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“Roger…” Pearl’s dead voice whispered from the wall.  The reddish-brown stain continued to murmur at him long after her body was gone and the bleach had run the last of the blood down the garage floor drain.

Roger found a can of paint on the lower shelf along the wall and an old paint roller with white crusted into the ends from long use and poor cleaning. Paint covers everything. There would be nothing left to see, but better yet, nothing left for him to hear.

He started as high up the wall as he could, where the highest specks had flown. A sweep of his arm left an arc of shiny white paint across the wall. 


He started back from the wall, then shook his shoulders and leaned in with the roller. “Shut up, Pearl.” This was nothing but her last gasp, a final effort to fight her burial under the smothering paint.

Pearl had always been after him to paint the garage. Actually, she had been after him about everything, ever since he could remember. The nitpicking, the complaining, the casual cruel remarks in public about how he’d never pulled his weight, never did anything right, ever. Finally, he’d had enough. And now, ironically enough, she was getting that painted garage at last. And everything else she’d been asking for.

“I’m watching you,” Pearl’s voice whispered from the wall.

He leaned his weight into the paint roller. Once the stain was fully covered, she would be gone forever. 

Louder than ever: “Roger!”

He stumbled back again and stared up at the fresh white wall. Maybe it had to dry – maybe then she would quiet down. Or perhaps it just needed two coats. He wiped his brow, and the heady scent of the paint filled his nose.

“You’ll never be rid of me, Roger!”

How had she gotten louder? He picked up the can and hurled an arc of paint at her. It splattered against the wall and left a wide dribble on the floor.

He’d paint the whole garage. Walls, ceiling, floor – he’d cover everything. That would go better for him, anyway; if anyone came around asking questions he didn’t want to answer, there would be nothing but a shiny, fresh garage to meet them.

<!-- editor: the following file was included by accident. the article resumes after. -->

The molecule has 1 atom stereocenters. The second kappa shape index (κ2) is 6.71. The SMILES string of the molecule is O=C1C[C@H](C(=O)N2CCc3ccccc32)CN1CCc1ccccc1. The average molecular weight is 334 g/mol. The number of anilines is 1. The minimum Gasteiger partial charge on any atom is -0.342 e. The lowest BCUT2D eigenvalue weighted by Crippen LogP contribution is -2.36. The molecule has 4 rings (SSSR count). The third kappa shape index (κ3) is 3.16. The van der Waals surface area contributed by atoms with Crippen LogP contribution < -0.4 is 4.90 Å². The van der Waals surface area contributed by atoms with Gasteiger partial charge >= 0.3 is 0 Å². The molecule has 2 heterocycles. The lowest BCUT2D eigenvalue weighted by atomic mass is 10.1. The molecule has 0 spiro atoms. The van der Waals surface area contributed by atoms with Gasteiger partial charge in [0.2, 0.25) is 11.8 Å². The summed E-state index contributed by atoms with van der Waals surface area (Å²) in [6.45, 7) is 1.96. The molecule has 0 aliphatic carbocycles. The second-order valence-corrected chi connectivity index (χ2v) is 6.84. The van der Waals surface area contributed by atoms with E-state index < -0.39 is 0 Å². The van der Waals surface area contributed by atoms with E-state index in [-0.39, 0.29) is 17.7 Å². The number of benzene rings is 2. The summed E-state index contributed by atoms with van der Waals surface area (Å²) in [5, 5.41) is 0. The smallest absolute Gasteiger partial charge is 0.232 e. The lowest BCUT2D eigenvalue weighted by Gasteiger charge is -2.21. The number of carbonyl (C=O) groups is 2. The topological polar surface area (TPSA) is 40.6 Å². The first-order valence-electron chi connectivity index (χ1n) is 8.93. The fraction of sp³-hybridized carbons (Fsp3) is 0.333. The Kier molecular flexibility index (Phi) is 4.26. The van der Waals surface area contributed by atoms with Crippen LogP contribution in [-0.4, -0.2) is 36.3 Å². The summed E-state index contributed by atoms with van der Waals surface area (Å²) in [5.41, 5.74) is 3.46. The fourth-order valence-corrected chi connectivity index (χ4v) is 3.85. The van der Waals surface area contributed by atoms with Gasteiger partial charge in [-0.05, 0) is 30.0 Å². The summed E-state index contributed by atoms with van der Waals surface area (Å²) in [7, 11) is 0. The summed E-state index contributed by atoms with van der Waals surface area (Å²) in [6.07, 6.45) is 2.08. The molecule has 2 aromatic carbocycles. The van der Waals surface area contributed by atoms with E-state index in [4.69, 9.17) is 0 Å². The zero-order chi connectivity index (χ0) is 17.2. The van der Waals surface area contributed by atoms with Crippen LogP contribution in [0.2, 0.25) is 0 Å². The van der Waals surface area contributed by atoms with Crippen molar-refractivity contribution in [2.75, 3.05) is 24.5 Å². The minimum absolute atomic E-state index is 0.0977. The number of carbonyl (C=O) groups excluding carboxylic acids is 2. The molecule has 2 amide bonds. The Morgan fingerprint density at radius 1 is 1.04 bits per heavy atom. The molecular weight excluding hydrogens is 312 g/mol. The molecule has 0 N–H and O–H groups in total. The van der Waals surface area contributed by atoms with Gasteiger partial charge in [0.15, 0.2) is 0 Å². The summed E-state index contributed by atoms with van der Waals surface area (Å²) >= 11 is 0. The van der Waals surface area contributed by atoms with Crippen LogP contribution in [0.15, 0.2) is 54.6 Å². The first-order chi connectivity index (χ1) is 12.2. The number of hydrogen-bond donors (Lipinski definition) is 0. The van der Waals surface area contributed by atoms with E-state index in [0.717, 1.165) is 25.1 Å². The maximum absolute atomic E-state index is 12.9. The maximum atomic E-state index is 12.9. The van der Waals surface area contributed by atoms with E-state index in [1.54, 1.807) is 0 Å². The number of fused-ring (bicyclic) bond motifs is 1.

“Shut up, Pearl!” he shouted, bending over to run the roller through the paint on the floor, tilting his head and breathing through his mouth. He’d open the garage door to air the room out while this layer was drying, then he’d buy another can to match and finish the job.

He picked up the can from the shelf and turned it around to check the label. “Essence of Pearl,” the sticker read. Beneath the name, in italics: The paint that lasts forever!

He dropped the can, and paint spilled across the floor. It began to scream at him, joined by the wall, the paint roller, the flecks in his hair.

He clicked the garage door opener, and paint bubbled from the button. He staggered to the side door that led back to the house. The doorframe was sealed shut, as if paint had been poured into every crevice and left for a year to dry.


The fumes came on him in waves. He sank to his knees on the garage floor, where she had knelt for the last time.

“I’m never leaving, Roger. And neither are you.”

The paint ran over his hands and across his scalp and into his eyes. He tasted it, he breathed it, and the world went black for the last time.


Eva Schultz lives in Aurora, Illinois, where she is a business writer by day and a fiction writer by night. Her work has recently appeared in Frontier Tales and Backchannels. She lives with a big orange cat named Gus and enjoys drawing, painting, and collecting typewriters. Visit her online at


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